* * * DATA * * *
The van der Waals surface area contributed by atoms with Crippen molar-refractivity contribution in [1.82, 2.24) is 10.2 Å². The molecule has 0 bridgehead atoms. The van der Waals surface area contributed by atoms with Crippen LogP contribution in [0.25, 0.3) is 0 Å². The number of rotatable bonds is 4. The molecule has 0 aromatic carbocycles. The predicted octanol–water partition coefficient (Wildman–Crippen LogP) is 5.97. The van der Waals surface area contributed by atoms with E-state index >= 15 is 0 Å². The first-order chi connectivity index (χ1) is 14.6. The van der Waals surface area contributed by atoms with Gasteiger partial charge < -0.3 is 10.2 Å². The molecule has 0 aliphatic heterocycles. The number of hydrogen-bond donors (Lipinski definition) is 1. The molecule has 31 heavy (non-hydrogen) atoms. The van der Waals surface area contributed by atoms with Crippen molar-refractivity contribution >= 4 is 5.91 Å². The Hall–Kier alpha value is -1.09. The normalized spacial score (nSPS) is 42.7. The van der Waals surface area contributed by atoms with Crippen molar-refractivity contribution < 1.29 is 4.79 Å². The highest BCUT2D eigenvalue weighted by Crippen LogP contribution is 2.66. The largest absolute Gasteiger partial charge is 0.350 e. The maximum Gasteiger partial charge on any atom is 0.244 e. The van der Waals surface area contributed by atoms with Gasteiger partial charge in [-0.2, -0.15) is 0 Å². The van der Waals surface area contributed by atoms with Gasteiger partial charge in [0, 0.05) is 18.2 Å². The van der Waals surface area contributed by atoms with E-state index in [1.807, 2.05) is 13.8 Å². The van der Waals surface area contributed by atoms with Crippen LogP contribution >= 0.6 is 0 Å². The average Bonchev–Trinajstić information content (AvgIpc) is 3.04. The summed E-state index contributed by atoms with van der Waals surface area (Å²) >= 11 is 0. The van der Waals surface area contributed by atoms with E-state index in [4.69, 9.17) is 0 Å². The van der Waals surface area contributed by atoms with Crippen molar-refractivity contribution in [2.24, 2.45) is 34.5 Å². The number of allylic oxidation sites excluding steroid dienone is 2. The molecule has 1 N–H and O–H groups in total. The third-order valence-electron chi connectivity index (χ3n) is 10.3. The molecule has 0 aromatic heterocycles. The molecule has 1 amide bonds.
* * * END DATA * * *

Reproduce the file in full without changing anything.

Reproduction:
The van der Waals surface area contributed by atoms with Crippen molar-refractivity contribution in [1.82, 2.24) is 10.2 Å². The molecule has 0 bridgehead atoms. The van der Waals surface area contributed by atoms with Crippen LogP contribution in [0.25, 0.3) is 0 Å². The number of rotatable bonds is 4. The molecule has 0 aromatic carbocycles. The predicted octanol–water partition coefficient (Wildman–Crippen LogP) is 5.97. The van der Waals surface area contributed by atoms with E-state index >= 15 is 0 Å². The first-order chi connectivity index (χ1) is 14.6. The van der Waals surface area contributed by atoms with Gasteiger partial charge < -0.3 is 10.2 Å². The molecule has 0 aliphatic heterocycles. The number of hydrogen-bond donors (Lipinski definition) is 1. The molecule has 31 heavy (non-hydrogen) atoms. The van der Waals surface area contributed by atoms with Crippen molar-refractivity contribution >= 4 is 5.91 Å². The Hall–Kier alpha value is -1.09. The normalized spacial score (nSPS) is 42.7. The van der Waals surface area contributed by atoms with Crippen molar-refractivity contribution < 1.29 is 4.79 Å². The highest BCUT2D eigenvalue weighted by Crippen LogP contribution is 2.66. The largest absolute Gasteiger partial charge is 0.350 e. The maximum Gasteiger partial charge on any atom is 0.244 e. The van der Waals surface area contributed by atoms with Gasteiger partial charge in [-0.2, -0.15) is 0 Å². The van der Waals surface area contributed by atoms with Gasteiger partial charge in [0, 0.05) is 18.2 Å². The van der Waals surface area contributed by atoms with E-state index in [1.807, 2.05) is 13.8 Å². The van der Waals surface area contributed by atoms with Crippen LogP contribution >= 0.6 is 0 Å². The average Bonchev–Trinajstić information content (AvgIpc) is 3.04. The summed E-state index contributed by atoms with van der Waals surface area (Å²) >= 11 is 0. The van der Waals surface area contributed by atoms with E-state index in [4.69, 9.17) is 0 Å². The van der Waals surface area contributed by atoms with Crippen molar-refractivity contribution in [2.24, 2.45) is 34.5 Å². The number of allylic oxidation sites excluding steroid dienone is 2. The molecule has 1 N–H and O–H groups in total. The third-order valence-electron chi connectivity index (χ3n) is 10.3. The molecule has 0 aromatic heterocycles. The molecule has 1 amide bonds.